And in an odd twist, Melville, too. Of course I have read Moby Dick several times, and it is a delightful book. But it is not Moby Dick that captured me. It was Melville’s dry, boring, 100 page awful novella Billy Budd that permanently took a piece of me and left its indelible mark. I only read Billy Budd once. It was a hundred pages of torture. I never want to read it again, promised myself so, and have easily kept my promise. But Billy Budd has never escaped me. It moved in and never left. It is like a bad houseguest. It gnaws at me, pulls at me, cajoles me, and angers me all at the same time. Never have I had something so short and dry make such an impact. I’d recommend that you read it yourself, if you can force your way through it. From the outside, it looks quite simple; but once inside the cover it is as uncomfortable as the root-canals I wrote about yesterday. Billy Budd moves in and never leaves, and you never quite get used to his presence, much less want to have a conversation with him or his companions. If staying power is a sign of literary brilliance, and permanently communicating something awful and powerful on the first reading, never requiring a second glance, then Billy Budd wins as the all-time greatest literary work. I’m glad I read it. It’s over and done with, now…but at odd moments, quiet moments, in moments of introspection when there is no distraction, I find myself thinking about Billy Budd. Sometimes I wake up from fresh dreams of Billy Budd. Herman Melville, I salute you! What a remarkable achievement.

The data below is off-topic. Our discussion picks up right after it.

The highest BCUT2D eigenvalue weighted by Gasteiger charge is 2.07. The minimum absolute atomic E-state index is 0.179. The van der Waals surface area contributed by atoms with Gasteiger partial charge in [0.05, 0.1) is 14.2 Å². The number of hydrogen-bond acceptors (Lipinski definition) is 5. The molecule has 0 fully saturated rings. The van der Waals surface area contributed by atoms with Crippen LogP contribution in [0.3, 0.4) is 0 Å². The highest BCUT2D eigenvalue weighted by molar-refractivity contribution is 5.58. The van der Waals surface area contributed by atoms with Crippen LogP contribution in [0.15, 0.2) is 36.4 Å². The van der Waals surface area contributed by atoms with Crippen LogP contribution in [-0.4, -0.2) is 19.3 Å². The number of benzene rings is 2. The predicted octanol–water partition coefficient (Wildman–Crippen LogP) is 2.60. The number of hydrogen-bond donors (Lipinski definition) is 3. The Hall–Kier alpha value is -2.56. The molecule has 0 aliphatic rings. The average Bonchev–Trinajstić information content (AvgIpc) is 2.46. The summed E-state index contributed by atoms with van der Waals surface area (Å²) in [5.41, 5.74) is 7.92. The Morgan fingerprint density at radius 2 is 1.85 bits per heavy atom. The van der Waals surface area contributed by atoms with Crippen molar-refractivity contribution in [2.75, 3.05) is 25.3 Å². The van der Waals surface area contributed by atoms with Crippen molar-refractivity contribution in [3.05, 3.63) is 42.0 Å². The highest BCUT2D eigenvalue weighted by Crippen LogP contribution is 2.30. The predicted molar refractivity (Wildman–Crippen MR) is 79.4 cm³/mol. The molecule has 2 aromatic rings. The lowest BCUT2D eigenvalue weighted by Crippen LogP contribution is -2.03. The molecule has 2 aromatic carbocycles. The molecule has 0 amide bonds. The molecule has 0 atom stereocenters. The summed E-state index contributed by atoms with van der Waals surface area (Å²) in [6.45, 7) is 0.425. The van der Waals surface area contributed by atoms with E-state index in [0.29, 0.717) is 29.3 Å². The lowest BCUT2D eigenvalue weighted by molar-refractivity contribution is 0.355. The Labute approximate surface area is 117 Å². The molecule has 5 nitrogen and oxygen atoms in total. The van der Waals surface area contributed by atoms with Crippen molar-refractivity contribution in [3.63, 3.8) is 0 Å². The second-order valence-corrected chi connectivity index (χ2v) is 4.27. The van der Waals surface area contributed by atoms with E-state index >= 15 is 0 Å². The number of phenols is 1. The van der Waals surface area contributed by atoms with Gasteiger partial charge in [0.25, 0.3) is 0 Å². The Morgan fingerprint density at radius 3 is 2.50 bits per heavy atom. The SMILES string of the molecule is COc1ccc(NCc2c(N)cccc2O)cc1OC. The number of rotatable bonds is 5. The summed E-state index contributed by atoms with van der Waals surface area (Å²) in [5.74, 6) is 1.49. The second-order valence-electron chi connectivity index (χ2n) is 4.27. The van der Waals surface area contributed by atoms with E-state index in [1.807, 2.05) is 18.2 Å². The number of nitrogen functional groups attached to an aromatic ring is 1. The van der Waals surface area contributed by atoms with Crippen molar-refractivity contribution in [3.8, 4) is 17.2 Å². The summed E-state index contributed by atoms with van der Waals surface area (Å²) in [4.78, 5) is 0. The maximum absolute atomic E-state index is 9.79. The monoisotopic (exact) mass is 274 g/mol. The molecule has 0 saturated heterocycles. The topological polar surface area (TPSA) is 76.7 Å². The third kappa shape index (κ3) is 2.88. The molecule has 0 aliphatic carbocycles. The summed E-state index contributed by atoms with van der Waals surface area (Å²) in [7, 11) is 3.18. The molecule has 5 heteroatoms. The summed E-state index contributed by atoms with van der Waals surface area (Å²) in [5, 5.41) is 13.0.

I don’t even care to write a short novella, though. If Billy Budd was as hard to write as it was to read, then I’d never take the time to get the characters developed. I suppose that’s why fiction comes hard to me. It is difficult to develop characters out of nothing and keep them consistent. I’d rather write about characters I already know, perhaps give them a false name rather than expose them, but they’d likely know themselves if they read what I had written.

We are told to write about the things we know. I’ll agree with that, ’cause it seems to me that I’d have a hard time persuading you  of anything with any writing about something that I didn’t know, though science fiction writers have a knack at this. I envy their imagination. I don’t have it.

I find it much easier to take something ordinary and reduce it to the ridiculous. But frequently that yields drivel much like the drivel I wrote yesterday.